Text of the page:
Got a shiny new DSLR (digital single lens reflex) camera and want to give astrophotography a try? Here are the basics to get you started
Adults frequently advise us to reach for the stars; what if you really, literally could? With astrophotography, you might be able to get closer than you think.
The image of a lone photographer with nothing between them and the elements as they document the galaxy is probably what most people imagine astrophotographers do. But, according to award-winning Hong Kong-based astrophotographer Timmy Wong, that’s only a part of the whole experience.
“Astrophotography is a very broad topic,” says Wong, but there are three main types: deep sky imaging, planetary imaging, and astroscape photography.
Deep sky imaging involves taking photos of space and celestial objects like star formations. This form of astrophotography is very hard to do in Hong Kong as “the light pollution is severe” in most parts of the city. It also requires a lot of photography experience and skill in post-processing.
Planetary imaging can be considered “ideal” for Hong Kong, given the city’s geographical location, but the equipment required is rather pricey and the techniques involved are advanced.
So, what we normally think of as astrophotography is astroscape photography; these are the typical photographs you see all over Flickr or 500px that feature a starry sky over a landscape. What makes it so popular, even in such a light-polluted city such as Hong Kong, is that it can be done anywhere.
“Astroscape photography can be done both in town and also in the countryside” with the only requirement being that the “night sky [must be] clean and clear”, explains Wong.
He says that while astroscape photography in urban areas isn’t difficult, he still prefers visiting the countryside on clear nights because it’s good for stargazing and also astroscape photography. That is, if you have the right tools.
Care to give it a try?
To do astroscape photography, you’d need to use a DSLR (digital single lens reflex) camera with a wide-angle lens (around 14mm) and a big aperture (very small f-number, such as f/1.8). Another item you’ll need is a good sturdy tripod to keep your camera steady while you’re shooting.
The key is to know exactly when and where you’ll go; Wong says you should always “check your target with a star map, and decide the destination and departure time” for the best composition, and make sure you have a clear view of the stars.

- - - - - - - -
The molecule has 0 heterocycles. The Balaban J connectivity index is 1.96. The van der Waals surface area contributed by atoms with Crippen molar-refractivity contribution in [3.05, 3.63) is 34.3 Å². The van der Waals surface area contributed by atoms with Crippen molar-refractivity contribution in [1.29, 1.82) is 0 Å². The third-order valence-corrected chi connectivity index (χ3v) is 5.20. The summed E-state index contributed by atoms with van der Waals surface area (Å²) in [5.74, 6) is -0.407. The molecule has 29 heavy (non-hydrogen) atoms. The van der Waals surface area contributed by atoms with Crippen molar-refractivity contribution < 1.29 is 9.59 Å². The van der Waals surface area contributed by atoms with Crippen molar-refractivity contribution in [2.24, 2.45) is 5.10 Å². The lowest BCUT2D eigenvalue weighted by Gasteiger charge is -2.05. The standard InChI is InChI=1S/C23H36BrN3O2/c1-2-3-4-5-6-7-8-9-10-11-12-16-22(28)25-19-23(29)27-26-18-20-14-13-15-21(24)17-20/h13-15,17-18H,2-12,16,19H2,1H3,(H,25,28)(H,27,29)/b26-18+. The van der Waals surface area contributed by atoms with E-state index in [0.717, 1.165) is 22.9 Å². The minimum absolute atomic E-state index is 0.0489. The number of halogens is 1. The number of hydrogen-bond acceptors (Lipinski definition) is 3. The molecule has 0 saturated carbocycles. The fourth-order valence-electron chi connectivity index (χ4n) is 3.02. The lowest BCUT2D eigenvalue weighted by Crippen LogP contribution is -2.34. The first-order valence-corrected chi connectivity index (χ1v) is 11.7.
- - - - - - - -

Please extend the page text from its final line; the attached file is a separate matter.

It is also important to be dressed appropriately (as you might be there for a while), and that you know how to get to the location and back safely.
Now that you have a general idea of how to prepare for a shoot, check out some of the best places to do it
Shek O beach (Southern District, Hong Kong Island)
Pros: Here, you can enjoy the breeze at the beach while you’re carrying out your astrophotography. Transportation is convenient as you can get there by taxi, bus, minibus or private car. It’s an ideal location for people living on Hong Kong Island.
Cons: The beach can be overcrowded on clear nights and there is a bit of light pollution.
Highland Reservoir (Sai Kung, New Territories)
Pros: Far away from city lights, the reservoir is an open area with a 360-degree view. It costs around HK$110 by taxi from the Sai Kung town centre to the East Dam of the Highland Reservoir.
Cons: Can be quite crowded on clear nights. Transportation can also be a problem as only taxis can enter the reservoir, especially during peak hours. During the summer nights, fishing boats can cause a bit of light pollution that can ruin your shot.
Po Toi Island (Islands District)
Pros: Po Toi Island is a very remote place with almost no light pollution at all.
Cons: Ferry services to the island are limited so it is important to check the schedule before you go. There aren’t many eateries on the island so you might want to bring a packed meal. Water taxis to the island can be arranged via booking but they are very expensive. Since it’s summer, fishing boats may cause a bit of pesky light pollution.